Tiffany & Co Unveils Its New Tiffany T1 Collection That Celebrates Women
Founded in 1837, Tiffany & Co is a jeweller with a long, rich heritage. Nevertheless, Tiffany has always been a luxury house with a firm grasp of contemporary culture. From its work in the 1970s and ’80s with the likes of Elsa Peretti and Paloma Picasso, or cutting-edge architect Frank Gehry, through to recent collaborations with Dover Street Market, A$AP Ferg, Elle Fanning and Maddie Ziegler, the maison has consistently remained in tune with the zeitgeist.
Since being appointed Tiffany’s chief artistic officer in 2017, Reed Krakoff has made it his mission to ensure the company is keenly aligned with the values and aesthetics of the 21st century. “At Tiffany, we are looking to redefine what modern luxury means, which in my mind is about living with beautiful things every day, really making exquisite things part of your life and personal style,” Krakoff explains.
It’s an approach that is palpable in the Everyday Objects collection Krakoff has created to great acclaim. Here, quotidian items such as flowerpots, paper cups, clothespins and tape measures are crafted in sterling silver and other precious materials, turning the stuff of everyday living into joyous luxury objects. This philosophy flows through to Krakoff’s new T1 line—an evolution of the Tiffany T collection launched six years ago.
“The Tiffany T1 collection embodies Tiffany’s heritage of innovation and creating jewellery that is timeless,” Krakoff explains. “I was inspired by our historical use of the ‘T’ motif that has been featured in Tiffany jewellery since the 1980s. The goal was to evolve the ‘T’ motif into a new bold symbol that felt very modern,” he says. “It’s a reimagining of our iconic motif as one continuous design, an unbroken circle featuring a bevelled edge, angular surface and a multi-faceted finish.”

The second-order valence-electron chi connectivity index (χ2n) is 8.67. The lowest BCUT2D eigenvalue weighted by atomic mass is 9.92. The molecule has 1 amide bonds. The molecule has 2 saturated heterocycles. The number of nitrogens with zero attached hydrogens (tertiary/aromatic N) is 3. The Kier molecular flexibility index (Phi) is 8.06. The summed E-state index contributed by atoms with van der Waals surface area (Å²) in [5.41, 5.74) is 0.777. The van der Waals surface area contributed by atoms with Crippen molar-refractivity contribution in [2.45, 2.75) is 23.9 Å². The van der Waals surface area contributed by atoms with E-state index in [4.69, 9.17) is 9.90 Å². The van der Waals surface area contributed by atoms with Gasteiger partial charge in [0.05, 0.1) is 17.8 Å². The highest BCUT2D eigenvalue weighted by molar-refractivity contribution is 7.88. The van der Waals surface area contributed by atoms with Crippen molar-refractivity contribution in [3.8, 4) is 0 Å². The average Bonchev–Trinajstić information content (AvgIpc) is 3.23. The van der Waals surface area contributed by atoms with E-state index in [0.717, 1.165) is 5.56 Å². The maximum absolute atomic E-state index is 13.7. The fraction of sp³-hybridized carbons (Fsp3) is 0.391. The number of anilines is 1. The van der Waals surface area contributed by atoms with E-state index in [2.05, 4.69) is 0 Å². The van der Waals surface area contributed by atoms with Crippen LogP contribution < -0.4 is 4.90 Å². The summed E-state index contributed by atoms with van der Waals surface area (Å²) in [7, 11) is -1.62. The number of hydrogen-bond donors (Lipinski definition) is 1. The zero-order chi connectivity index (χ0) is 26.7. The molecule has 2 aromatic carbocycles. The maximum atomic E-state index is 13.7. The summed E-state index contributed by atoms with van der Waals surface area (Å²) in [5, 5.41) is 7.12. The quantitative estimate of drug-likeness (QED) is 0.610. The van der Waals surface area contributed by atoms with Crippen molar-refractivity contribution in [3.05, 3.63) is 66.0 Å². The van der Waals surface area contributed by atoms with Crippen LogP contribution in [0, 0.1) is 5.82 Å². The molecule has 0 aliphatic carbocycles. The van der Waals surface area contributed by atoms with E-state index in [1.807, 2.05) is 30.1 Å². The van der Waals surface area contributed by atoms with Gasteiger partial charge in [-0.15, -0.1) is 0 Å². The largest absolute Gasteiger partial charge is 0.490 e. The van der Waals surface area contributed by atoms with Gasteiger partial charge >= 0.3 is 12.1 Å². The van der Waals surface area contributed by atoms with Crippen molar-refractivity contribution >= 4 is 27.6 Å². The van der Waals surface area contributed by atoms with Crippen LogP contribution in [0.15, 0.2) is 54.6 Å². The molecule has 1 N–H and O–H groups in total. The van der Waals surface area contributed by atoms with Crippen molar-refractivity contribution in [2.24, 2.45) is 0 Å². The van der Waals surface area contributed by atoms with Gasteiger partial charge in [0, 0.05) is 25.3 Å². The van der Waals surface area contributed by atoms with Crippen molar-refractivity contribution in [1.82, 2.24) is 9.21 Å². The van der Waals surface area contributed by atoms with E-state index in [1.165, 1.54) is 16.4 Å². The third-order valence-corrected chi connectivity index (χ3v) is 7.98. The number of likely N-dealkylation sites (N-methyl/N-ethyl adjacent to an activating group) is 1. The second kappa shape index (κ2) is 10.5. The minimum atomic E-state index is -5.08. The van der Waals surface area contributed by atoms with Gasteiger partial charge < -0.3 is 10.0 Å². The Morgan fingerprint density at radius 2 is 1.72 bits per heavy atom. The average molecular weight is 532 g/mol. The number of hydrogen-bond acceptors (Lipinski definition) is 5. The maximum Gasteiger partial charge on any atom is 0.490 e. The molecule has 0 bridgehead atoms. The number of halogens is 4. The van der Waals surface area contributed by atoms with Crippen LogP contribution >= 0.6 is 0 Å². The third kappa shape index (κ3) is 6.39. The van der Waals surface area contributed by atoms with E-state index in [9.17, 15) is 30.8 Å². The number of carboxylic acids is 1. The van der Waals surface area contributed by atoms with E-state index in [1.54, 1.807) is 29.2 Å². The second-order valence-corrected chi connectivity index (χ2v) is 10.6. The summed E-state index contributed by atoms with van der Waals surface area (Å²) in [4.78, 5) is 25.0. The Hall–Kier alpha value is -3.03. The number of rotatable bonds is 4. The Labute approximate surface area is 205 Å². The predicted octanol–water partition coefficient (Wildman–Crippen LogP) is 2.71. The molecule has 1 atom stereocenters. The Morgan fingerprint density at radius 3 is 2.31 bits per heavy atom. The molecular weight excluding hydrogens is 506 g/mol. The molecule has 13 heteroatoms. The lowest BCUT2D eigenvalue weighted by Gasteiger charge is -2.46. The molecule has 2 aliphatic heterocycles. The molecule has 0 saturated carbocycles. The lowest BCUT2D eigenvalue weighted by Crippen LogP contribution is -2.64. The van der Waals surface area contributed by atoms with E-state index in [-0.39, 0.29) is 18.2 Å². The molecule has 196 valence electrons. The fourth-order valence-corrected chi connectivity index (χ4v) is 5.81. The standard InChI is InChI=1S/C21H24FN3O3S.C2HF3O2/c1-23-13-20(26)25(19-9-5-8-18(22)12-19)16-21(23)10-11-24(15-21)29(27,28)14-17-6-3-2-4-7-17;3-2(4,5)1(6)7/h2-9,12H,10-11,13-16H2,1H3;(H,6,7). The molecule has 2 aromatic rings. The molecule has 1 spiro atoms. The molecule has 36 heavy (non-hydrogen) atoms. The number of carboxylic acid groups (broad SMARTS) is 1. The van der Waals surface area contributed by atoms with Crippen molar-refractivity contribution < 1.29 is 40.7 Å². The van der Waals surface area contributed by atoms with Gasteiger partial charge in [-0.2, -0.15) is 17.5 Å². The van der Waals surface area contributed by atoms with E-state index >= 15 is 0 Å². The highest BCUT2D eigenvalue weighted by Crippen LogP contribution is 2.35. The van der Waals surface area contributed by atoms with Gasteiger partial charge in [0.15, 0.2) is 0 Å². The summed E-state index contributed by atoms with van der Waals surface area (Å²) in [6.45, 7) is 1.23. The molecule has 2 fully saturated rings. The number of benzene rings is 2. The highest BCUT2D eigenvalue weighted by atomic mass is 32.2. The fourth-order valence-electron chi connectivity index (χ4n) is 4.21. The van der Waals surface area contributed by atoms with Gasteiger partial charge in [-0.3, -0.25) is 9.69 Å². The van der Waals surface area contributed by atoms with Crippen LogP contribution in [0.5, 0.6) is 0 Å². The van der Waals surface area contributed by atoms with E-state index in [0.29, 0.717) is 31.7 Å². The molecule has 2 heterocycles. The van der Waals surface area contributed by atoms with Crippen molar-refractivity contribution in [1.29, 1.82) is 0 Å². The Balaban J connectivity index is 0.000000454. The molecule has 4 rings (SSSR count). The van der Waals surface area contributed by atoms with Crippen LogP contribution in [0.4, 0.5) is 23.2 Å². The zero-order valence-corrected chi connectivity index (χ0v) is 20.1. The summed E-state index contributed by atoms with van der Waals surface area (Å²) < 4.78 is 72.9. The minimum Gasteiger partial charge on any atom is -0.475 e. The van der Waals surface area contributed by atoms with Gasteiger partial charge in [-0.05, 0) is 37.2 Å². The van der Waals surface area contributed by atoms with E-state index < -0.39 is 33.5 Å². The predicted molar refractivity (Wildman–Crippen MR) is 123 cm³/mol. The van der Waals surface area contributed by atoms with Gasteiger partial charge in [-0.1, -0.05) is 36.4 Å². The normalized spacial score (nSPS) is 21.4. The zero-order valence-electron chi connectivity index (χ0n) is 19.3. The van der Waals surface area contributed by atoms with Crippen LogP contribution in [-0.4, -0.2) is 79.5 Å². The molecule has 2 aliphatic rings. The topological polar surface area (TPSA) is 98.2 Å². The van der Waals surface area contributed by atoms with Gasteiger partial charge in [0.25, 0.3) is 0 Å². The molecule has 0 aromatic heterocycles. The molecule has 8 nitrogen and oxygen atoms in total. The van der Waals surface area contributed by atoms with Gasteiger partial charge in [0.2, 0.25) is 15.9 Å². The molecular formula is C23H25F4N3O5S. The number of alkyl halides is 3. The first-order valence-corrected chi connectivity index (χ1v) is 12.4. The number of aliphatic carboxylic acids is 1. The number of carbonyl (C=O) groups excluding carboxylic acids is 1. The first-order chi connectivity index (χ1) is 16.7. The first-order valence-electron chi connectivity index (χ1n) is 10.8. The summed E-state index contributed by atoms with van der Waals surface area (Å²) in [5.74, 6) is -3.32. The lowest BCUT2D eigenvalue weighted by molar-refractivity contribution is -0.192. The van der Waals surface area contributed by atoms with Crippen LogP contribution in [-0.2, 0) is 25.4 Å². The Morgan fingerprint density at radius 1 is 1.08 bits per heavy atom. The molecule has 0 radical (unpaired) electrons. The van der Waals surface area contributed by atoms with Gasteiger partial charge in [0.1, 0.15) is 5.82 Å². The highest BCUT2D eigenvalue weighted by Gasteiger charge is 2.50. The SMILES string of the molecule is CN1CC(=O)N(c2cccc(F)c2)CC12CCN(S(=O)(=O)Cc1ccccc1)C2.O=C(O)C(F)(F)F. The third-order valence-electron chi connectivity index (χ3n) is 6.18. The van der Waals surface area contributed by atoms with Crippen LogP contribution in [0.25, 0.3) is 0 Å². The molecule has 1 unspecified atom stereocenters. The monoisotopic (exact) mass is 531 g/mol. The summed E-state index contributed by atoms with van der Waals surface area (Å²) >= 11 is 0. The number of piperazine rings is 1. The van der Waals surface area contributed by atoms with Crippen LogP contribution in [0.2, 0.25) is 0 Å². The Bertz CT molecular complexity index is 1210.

T1 was imagined as a collection a Tiffany client would treat herself to rather than something that would be purchased by another as a gift or gesture. “Tiffany T1 designs combine the letter ‘T’ and the number one—symbolising both Tiffany and one’s connection to themselves,” Krakoff elaborates. “It is a reminder of our individual strength and celebrates the maverick within all of us.”
This collection is meant as a talisman of one’s own accomplishments—and it’s meant to be worn at any time, for both dates of distinction or during the daily routine, dressed up or down. Design savant Krakoff, who made his name transforming Coach from a bijou leather goods house to a luxury giant, says he “had this idea of creating something that looks sexier, edgier and more irreverent” than previous collections.
“We also included high jewellery designs as part of the Tiffany T1 collection, which to me, expresses the idea that luxury should be effortless and can be worn even very casually, so that they become a part of your life,” Krakoff says. “Even things that are very precious can be worn every day with an off-handed attitude and a sense of irreverence.” The finest diamond-encrusted pieces, Krakoff believes, can and should “be worn every day as a celebration of yourself.”
As Krakoff says, the collection comprises everything from accessible treats to lavish haute-joiallerie. Regardless of the number of zeros on the price tag, however, quality and craftsmanship remain a constant across the board. “When we were creating the Tiffany T1 collection, we realised it had to live up to and be worthy of the Tiffany name—of being the best, something that people think of when they think of the ultimate way to celebrate themselves,” Krakoff says.
The values T1 sets out to embody are strength, independence and power—qualities Krakoff identified in the leading models chosen to represent the collection: Vittoria Ceretti, Adut Akech and Freja Beha Erichsen. “It’s always inspiring to create designs and envision the type of person whose spirit and sensibility it expresses perfectly,” he says. “Today, so many women are at the forefront of change and are powerful voices in their communities. We wanted to design something that really felt bold, strong and inspired by their strength.” Job done—to a T.